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This is Fred Ball for Zions Bank, speaking on business.
Claude Monet was a master of his time. He is considered the archetypal Impressionist because he never strayed from the ideals of that movement. He arose from extreme poverty to success by concentrating on his impressions from the world around him. Monet then painted those impressions on canvas, resulting in a masterpiece collection.
Well, I've got a story about a similar artist that could possibly be classified as one of Monet's successors. His name is Andrew G. Caprio and he is an artist of a different color. Yes, Andrew uses paint and brushes and such, but he doesn't use a canvas. Instead, Andrew touches up and biomedically reconditions used medical equipment and then sells these items to hospitals and other health care facilities in the U.S. Appropriately, his company's name is Monet Medical, Inc. because his reconditioned equipment truly is a work of art.
Like Monet, Andrew followed an impression that resulted in the success he is enjoying today. In 1997, Andrew was working at a medical equipment rental firm, doing the same thing he does now. Andrew knew the economy could throw a curve ball at any time, thereby affecting his occupation, and he felt he needed a backup plan.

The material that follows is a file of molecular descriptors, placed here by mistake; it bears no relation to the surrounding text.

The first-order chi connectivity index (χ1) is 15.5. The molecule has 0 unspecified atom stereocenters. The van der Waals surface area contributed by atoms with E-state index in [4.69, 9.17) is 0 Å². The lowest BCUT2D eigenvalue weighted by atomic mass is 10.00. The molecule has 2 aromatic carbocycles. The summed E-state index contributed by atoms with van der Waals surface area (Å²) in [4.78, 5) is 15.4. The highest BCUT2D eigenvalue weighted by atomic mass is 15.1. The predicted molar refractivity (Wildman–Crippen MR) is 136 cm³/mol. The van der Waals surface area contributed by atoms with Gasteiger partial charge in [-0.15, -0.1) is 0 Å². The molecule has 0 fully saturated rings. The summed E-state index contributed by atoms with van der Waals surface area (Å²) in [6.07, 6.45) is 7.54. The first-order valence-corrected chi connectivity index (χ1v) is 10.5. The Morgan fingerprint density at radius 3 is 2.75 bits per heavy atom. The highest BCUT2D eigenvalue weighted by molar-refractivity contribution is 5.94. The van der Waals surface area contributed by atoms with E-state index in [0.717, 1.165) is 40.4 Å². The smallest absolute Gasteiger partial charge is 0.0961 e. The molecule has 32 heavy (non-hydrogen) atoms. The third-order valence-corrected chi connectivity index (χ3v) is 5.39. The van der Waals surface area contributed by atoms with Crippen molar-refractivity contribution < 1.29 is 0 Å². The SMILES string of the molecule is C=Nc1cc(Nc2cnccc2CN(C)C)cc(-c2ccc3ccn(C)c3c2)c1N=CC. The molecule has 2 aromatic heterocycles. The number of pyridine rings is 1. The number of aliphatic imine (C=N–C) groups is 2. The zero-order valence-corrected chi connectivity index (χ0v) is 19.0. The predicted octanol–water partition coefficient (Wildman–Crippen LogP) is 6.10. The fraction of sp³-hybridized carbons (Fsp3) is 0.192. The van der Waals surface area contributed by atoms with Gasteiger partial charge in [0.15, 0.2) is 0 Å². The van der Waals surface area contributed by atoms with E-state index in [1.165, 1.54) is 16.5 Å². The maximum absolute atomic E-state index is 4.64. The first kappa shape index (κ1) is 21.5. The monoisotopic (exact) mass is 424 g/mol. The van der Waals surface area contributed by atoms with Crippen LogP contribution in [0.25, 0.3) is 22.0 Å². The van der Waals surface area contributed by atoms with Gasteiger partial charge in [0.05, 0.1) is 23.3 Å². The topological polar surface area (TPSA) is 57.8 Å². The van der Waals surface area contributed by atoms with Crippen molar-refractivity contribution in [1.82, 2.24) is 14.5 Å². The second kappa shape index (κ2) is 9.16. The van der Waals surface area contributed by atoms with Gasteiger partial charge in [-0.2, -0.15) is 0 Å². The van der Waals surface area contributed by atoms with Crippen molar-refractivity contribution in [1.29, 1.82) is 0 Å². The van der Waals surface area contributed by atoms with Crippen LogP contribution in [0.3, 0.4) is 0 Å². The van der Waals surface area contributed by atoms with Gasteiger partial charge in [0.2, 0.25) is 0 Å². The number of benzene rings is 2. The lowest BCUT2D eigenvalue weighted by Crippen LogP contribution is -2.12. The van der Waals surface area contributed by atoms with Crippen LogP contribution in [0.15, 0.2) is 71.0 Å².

One day, Andrew read a notice announcing a small business workshop where he could receive help in drafting a business plan. Thankfully, Andrew's preparation and backup plan came through for him when his company decided to close his department in August 2000. Andrew started Monet Medical seven days later.
Andrew could be the medical equipment master of our time. Monet Medical can source, biomedically and cosmetically recondition, and resell more than 175 types of equipment such as IV pumps, ventilators or patient monitors. Andrew says this is a good alternative for hospitals hoping to avoid high costs of renting or purchasing new equipment and payments aren't due until the reconditioned equipment arrives for inspection.
For Zions Bank, I'm Fred Ball. I'm speaking on business.